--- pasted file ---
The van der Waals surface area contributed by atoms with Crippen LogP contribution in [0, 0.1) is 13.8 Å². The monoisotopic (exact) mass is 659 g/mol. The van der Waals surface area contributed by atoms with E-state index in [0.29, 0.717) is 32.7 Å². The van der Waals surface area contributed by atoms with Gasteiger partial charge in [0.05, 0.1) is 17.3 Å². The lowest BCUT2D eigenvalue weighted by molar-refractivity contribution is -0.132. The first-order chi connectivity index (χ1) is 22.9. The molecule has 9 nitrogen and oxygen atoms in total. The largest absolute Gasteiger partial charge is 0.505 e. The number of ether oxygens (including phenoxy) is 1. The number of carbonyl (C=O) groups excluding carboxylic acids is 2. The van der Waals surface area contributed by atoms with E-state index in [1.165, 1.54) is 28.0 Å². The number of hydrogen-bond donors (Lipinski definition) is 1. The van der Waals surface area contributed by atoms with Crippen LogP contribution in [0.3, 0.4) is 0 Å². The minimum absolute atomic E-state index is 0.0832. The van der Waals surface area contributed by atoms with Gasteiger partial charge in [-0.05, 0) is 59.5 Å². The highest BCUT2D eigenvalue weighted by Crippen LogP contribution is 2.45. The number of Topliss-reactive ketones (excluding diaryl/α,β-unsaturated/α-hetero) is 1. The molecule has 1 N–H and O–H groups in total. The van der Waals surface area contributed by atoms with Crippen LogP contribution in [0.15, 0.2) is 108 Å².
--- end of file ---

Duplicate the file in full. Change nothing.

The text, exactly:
The van der Waals surface area contributed by atoms with Crippen LogP contribution in [0, 0.1) is 13.8 Å². The monoisotopic (exact) mass is 659 g/mol. The van der Waals surface area contributed by atoms with E-state index in [0.29, 0.717) is 32.7 Å². The van der Waals surface area contributed by atoms with Gasteiger partial charge in [0.05, 0.1) is 17.3 Å². The lowest BCUT2D eigenvalue weighted by molar-refractivity contribution is -0.132. The first-order chi connectivity index (χ1) is 22.9. The molecule has 9 nitrogen and oxygen atoms in total. The largest absolute Gasteiger partial charge is 0.505 e. The number of ether oxygens (including phenoxy) is 1. The number of carbonyl (C=O) groups excluding carboxylic acids is 2. The van der Waals surface area contributed by atoms with E-state index in [1.165, 1.54) is 28.0 Å². The number of hydrogen-bond donors (Lipinski definition) is 1. The van der Waals surface area contributed by atoms with Crippen LogP contribution in [0.3, 0.4) is 0 Å². The minimum absolute atomic E-state index is 0.0832. The van der Waals surface area contributed by atoms with Gasteiger partial charge in [-0.05, 0) is 59.5 Å². The highest BCUT2D eigenvalue weighted by Crippen LogP contribution is 2.45. The number of Topliss-reactive ketones (excluding diaryl/α,β-unsaturated/α-hetero) is 1. The molecule has 1 N–H and O–H groups in total. The van der Waals surface area contributed by atoms with Crippen LogP contribution in [0.15, 0.2) is 108 Å².